A Gay Russian, Exiled in Ireland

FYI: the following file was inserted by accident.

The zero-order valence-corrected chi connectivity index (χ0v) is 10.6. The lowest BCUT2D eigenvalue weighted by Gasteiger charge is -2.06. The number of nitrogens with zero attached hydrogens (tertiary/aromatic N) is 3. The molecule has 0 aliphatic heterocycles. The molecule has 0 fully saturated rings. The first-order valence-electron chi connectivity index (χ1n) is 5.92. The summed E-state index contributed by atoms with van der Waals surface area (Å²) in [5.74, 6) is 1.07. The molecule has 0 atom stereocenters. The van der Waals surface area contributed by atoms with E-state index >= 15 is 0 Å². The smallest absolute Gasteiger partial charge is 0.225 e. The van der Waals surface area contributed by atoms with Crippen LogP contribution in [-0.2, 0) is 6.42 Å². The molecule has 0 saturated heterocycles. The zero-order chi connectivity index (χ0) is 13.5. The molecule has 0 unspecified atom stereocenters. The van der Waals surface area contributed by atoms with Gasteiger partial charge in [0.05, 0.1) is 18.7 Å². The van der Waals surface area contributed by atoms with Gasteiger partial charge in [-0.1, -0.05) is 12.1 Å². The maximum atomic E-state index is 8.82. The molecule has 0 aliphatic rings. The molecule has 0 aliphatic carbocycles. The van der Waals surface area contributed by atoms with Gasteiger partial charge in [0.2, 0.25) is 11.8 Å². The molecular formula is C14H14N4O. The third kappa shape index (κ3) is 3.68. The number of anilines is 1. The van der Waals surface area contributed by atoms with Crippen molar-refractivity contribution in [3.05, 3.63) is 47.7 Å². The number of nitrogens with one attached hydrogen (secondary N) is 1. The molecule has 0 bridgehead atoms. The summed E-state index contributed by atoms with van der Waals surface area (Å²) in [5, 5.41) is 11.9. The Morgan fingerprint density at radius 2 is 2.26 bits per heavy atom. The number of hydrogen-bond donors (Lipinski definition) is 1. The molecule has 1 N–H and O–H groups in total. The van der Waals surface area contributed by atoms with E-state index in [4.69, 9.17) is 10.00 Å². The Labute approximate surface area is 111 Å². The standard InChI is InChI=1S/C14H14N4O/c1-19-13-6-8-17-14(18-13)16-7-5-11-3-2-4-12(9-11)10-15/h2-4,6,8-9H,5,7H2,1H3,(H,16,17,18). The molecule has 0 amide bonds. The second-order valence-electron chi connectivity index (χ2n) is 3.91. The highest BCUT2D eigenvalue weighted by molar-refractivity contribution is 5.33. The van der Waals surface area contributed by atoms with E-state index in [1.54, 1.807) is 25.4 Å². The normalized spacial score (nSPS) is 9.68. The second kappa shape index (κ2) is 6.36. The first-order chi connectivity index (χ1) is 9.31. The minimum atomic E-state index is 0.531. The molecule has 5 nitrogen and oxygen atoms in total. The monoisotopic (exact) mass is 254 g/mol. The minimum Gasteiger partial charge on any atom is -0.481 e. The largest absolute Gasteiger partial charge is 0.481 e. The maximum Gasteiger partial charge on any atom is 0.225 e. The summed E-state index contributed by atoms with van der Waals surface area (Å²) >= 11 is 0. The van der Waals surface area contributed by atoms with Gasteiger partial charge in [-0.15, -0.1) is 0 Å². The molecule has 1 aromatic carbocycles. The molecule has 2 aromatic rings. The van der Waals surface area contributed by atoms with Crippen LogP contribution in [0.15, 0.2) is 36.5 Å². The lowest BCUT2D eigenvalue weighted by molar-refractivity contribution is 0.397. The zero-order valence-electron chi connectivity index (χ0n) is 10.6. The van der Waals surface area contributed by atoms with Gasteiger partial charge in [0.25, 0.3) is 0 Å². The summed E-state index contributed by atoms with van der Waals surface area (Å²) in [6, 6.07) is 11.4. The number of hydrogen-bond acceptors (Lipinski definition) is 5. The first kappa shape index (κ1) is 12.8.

I'm Dorothy Wickham done on today's politics and more podcast. The New Yorkers Masha Gessen talks with the scholar and gay rights activist of Gainey storm storm was born in Khazakstan and was living in Russia. When the Putin government began cracking down on the emerging queer rights movement under threat from Russian intelligence. He fled to Ireland where Masha travel to meet him. Remesy and rainy. Sometimes I was walking with you again. You store in, in Galway, which is a coastal city in Ireland. The says early may and I had first heard of Guinea, a couple years ago when some friends, let me know that he was looking for help trying to get out of Russia. Something horrible was happening to him. I got some more details later. Can you start by talking about how you ended up in Ireland? I think the story starts in Saint Petersburg. No stores starts in the Soviet Union United States three when I was born in socialist Republic, Guinea was born in Kazakhstan when it was still part of the Soviet Union when he was a teenager. There is a recruiting push for young Russian-speakers from Kazakhstan to go steady in Russia. And he did. And that's also when he came out, I was practicing some sex in school was boys, but I wasn't gay men at that moment. So it just when I moved to Saint Petersburg when I first went to sixty-nine nightclub and another one, which I like more was sneaky. So, yeah, when I that was very moment when I just realized that this is my culture. This is my music. This is my style. This is where I feel comfortable and everyday feel part of it. Elry seventeen eighteen rate at this as you got to Saint Peter's. Yeah, yeah, yeah, it wasn't yet an identity. Let's this is something that I didn't have in. Because overstay thinking I'm the only one there. Well, except for except for the other boys. I think. Yeah, it was interesting. In Saint Petersburg. If Alexander became his partner, his very, bright, Essen and say, you know, stands out in you easily identifies persons whom you, you want to be close. So I stayed overnight, these place point in never, Bart since them Alexander wasn't in Arlon when I was there we talked him over Skype you've Alexander had room a communal apartment in Saint Petersburg. They also had a cat named Mussa. She's like God fill shift fizzled. So you Alexsandr Mussa are living in Saint Peter's year, we were leaving on the sealer skew island in the future, common alka, so, yeah, super. Actually that was part of why Mussa became part of our lives. Because when we go at room. The money was so small that we couldn't really find anything better. But Ryota said that well, we have mice, which basically means that there is no routes. So that was that was a selling point that we have. We have. If we have my SIS, we don't have, and we said, well, we will have a Cup, and it was a fun story. You know, they have a good life and Saint Petersburg, Alexandra got a peach in sociology and started working at an on prophet doing research LGBT issues. This is in the mid two, thousands, when the game of Russia's developing it's not like western Europe, but things are moving in the right direction. People are becoming more open, and they're more spaces appearing. They're not just like community spaces and bars, but there's research discussion groups their film festivals. Things are moving along. Well, we were leaving in really the real bubble. Like, you know, the NGO world's no one judge you for being on sex couple. But there's some trouble with gangs papers. Back when he became a student, he applied for his Russian passport and got it easily. Ten years later. He is suddenly told that there was a problem. So you've gain you went back to the embassy of Kazakhstan and they rescinded his citizenship as well. And suddenly, he finds himself stateless he doesn't have password, and he doesn't have the ability to travel. It's just the kind of designing status on an everyday level, like every policeman, who stops you and loops two papers knows that something is wrong with you. If you want to check in, in a hotel, huge issue, every time they look at the bay Burs of a stateless person in, they don't understand one, the state is. But they definitely know that it's a fishery bad. But Russia tells him he actually has a path to citizenship. He can stay in the country on a residency permit and apply for passport and five years. He can break any laws and his guts, work. He gets a job at the same NGOs Alexander the center for independence social research. Meanwhile, Russian politics is changing in a big way. In twenty twelve Latimer, Putin returns to the presidency after months of mass demonstrations and business immediately, looking for a way to discredit the demonstrators and LGBT people, make the perfect scapegoat. Because we stand in for everything we stand for the west, we stand in for all the things that have changed in the last quarter century that make you uncomfortable. We also stand in for the promise of going back to imaginary passed without gay people. And of course, no Russian things that they've actually met a gay person in person. So that makes it really easy to create the image of the villainous people. I Saint Petersburg and then the federal parliament pass a ban on what they call propaganda of homosexuality or propaganda of nontraditional sexual relations. You can't have any positive or neutral coverage of LGBT issues in any kind of media. You can't have public demonstrations. But the biggest purpose of the Slaw is to signal that they're second class citizens in Russia outside the protection of the law. That means that hate crimes skyrocket. And you've Ganey actually decided to go back to school. And his subject of study is hate crimes against people I was on allies in the court decisions on the murders of gay men, how people were killed in Russian and usually like it's normal situation where two people are drinking and the mon- of them is declaring or proposing. There's drinking, it seems like there's going to be sex. And instead, there's a murder basically the homophobia is in a very private spaces. And this was my main finding you've finding boys in direct contradiction to the states message, which was essentially, you can do whatever you want in the privacy of your own homes. We just don't want you corrupting, our children. In fact, violence was coming to people's homes. So, well, put an cracking down on BT people. The other attack is on Jews. The foreign agents law requires NGOs, that get foreign funding to submit to special reporting requirements. The whole thing is designed to paralyse their work in also to designate them as pariahs and the center where Ella lender and you can you work ends up on the list. So here's your Guinea, a stateless person working for a foreign agent NGO and setting shoes. And he goes into place for his Russian passport. I go to from call Guinea McCall so that us tweets. Ios our newsmaker Solis loopy. I calling from the migration, the migration service. We are working with your -plication on citizenship said, what is wrong with it? Not everything is okay with just a would have to discuss it with you, personally, could you please come tomorrow at ten AM, the man on the phone gave him an address his name and number, but when he arrived, the next day that migration office was closed, getting called the number and the man came down to meet him. Young, my more loose some hope would Kim well-dressed, polite. S- went was him to the first floor, and it was nothing just to comer in the northerner Doyle, we answered the thing that I saw in the impacted me was this huge portrait of. And they're all under ap- of. Drope of was the KGB and a hero of Putin's and former ahead of the Soviet Union. And then he shows his commuter. She's a genius. Vhf is be. The FSP is the federal security agency, the successor agency to the KGB. Soon as you've gained you saw the FBI, he knew he wasn't there to talk about a passport. The conversation with Asians last two hours. They talked about his master's thesis, and about the murders of gay men and the work of the centre. What was terrifying is mostly, he was naming some people that won't name here. It was particularly interested in certain visuals for he wanted you to talk about. Yeah. The man wanted have Guinea, to greet to be an informant. Basically, his main editor was very polite. But in a very subtle, very ten the way he mentioned the loan Spanish, and the law, all the traits of model. The prison sentences are essentially life in prison, basically. Like my, my main goal was to at least get out of the but also not to them 'age of the people. At the end of the interview has be agent asked, if they could talk again. It sure basically anything to get out of there. He gets out of their cold exander said, everything is okay. And as soon as they got home. You've gaining wrote on a piece of paper as. Well, we're. In the center of Galway, which is terribly touristy terribly shopping. It's one of those places that don't feel like a place to live stone, where people are coming to relax spending the weekends. And holy days. You've managed to get himself, una plane to Ireland, Arlen does not a bad place to land is generally very friendly to persecute people, especially in some ways to BT people. The prime minister's gay the country held the first successful referendum on same sex marriage. And they're definitely worst places to apply for asylum than our land, for example, in the United States. You might end up in detention in you don't qualify for any public assistance, but Irleand has one of the slowest asylum processes in the world. To somebody who is stuck in the process. It can feel just interminable. You've Guinea is living in what's called direct provision, which is this network of hotels, and hostels and former convents, which are run by private companies, but funded by the state, he has a small room with a single bed. He gets three meals a day he can cook. He cannot have overnight guests, which means that Alexander can come and spend the night with him. Alexander is not in our land with you've getting I would go, where he is right. But I'm just a citizen Russian at have to get visa to any country. I, I want to go. The thing is, if they were a straight couple who'd been together for fifteen years, they would probably be married and there, probably wouldn't be questioned whether they're seeking asylum together. As it is they had to consider, whether L exander hit a case for asylum in the also had to consider what it would mean for neither of them to work right now. Alexander has a temporary teaching position at the university in Helsinki, every time he visits of Guinea, in Ireland has to get an Irish visa, which is a fairly arduous process. And both men say that it's not clear when or how they'll be reunited. It's been more than a year. And so we both are waiting and waiting and waiting you want someone who's been with you fifteen years ride beside you and you cannot have it. And we don't know what future is bringing us. I just can't visualize the future. I can see what, what do you think is preventing you for matching Fisher. Times number times. They know this feeling to wake up time after sleeping ten hours. You wake up in your time. This is the type of times. Getting us taking a course at the university in Delhi, because he felt a depression coming on. He spends every day in the library. He leaves the hostel in the morning. He reads and writes until the library closes at ten o'clock at night. I'm at other queer migrants in Ireland, met people from South Africa from Zimbabwe. The thing is in some ways, it's becoming harder for eligibilty asylum seekers to find a place in the world. Many countries. Don't grant asylum on the basis of persecution because of sexual orientation or identity. The United States is one of those countries, but it's getting harder and harder to get into this country to seek asylum. And that possibility of getting refuge is actually, narrowing, just as the world is becoming more polarized in the treatment of BT people. Since some parts of the world where seeing incredible advances in BT rights, including really striking like India in other countries where seeing the horrifying backlash Kenya's has court recently upheld a ban on gay sex in new law, and Brunei has made gay sex punishable by death-by-stoning. So even as global culture is pulling more people out of the closet when the culture becomes more repressive. There's no closets to go back into so people end up really exposed. I found myself in a sense of newly fide belonging. I don't belong to any country don't belong to any ethnic group any anything. Chew, my only desperate, queer LGBT the Spurs. That's where I feel that part of this nation. This is my. That's Masha Gessen in Galway Ireland with Gainey store.